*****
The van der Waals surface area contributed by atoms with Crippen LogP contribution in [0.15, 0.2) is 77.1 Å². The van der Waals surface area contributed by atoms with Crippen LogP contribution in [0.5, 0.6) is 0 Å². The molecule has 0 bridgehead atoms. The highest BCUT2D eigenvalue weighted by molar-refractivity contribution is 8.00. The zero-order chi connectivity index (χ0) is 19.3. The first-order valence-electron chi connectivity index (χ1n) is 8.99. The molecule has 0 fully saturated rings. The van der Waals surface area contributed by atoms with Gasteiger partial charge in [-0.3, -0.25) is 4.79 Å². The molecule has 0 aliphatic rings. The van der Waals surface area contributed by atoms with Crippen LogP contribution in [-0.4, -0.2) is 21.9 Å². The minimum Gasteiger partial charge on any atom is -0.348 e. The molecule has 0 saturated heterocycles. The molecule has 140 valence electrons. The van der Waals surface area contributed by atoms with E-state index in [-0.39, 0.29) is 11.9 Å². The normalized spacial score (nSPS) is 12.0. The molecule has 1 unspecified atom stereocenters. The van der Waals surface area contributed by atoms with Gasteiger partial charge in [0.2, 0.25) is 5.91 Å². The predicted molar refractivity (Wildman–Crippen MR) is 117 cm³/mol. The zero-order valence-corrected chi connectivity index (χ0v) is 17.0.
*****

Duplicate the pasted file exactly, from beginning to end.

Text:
The van der Waals surface area contributed by atoms with Crippen LogP contribution in [0.15, 0.2) is 77.1 Å². The van der Waals surface area contributed by atoms with Crippen LogP contribution in [0.5, 0.6) is 0 Å². The molecule has 0 bridgehead atoms. The highest BCUT2D eigenvalue weighted by molar-refractivity contribution is 8.00. The zero-order chi connectivity index (χ0) is 19.3. The first-order valence-electron chi connectivity index (χ1n) is 8.99. The molecule has 0 fully saturated rings. The van der Waals surface area contributed by atoms with Gasteiger partial charge in [-0.3, -0.25) is 4.79 Å². The molecule has 0 aliphatic rings. The van der Waals surface area contributed by atoms with Crippen LogP contribution in [-0.4, -0.2) is 21.9 Å². The minimum Gasteiger partial charge on any atom is -0.348 e. The molecule has 0 saturated heterocycles. The molecule has 140 valence electrons. The van der Waals surface area contributed by atoms with E-state index in [-0.39, 0.29) is 11.9 Å². The normalized spacial score (nSPS) is 12.0. The molecule has 1 unspecified atom stereocenters. The van der Waals surface area contributed by atoms with Gasteiger partial charge in [0.2, 0.25) is 5.91 Å². The predicted molar refractivity (Wildman–Crippen MR) is 117 cm³/mol. The zero-order valence-corrected chi connectivity index (χ0v) is 17.0.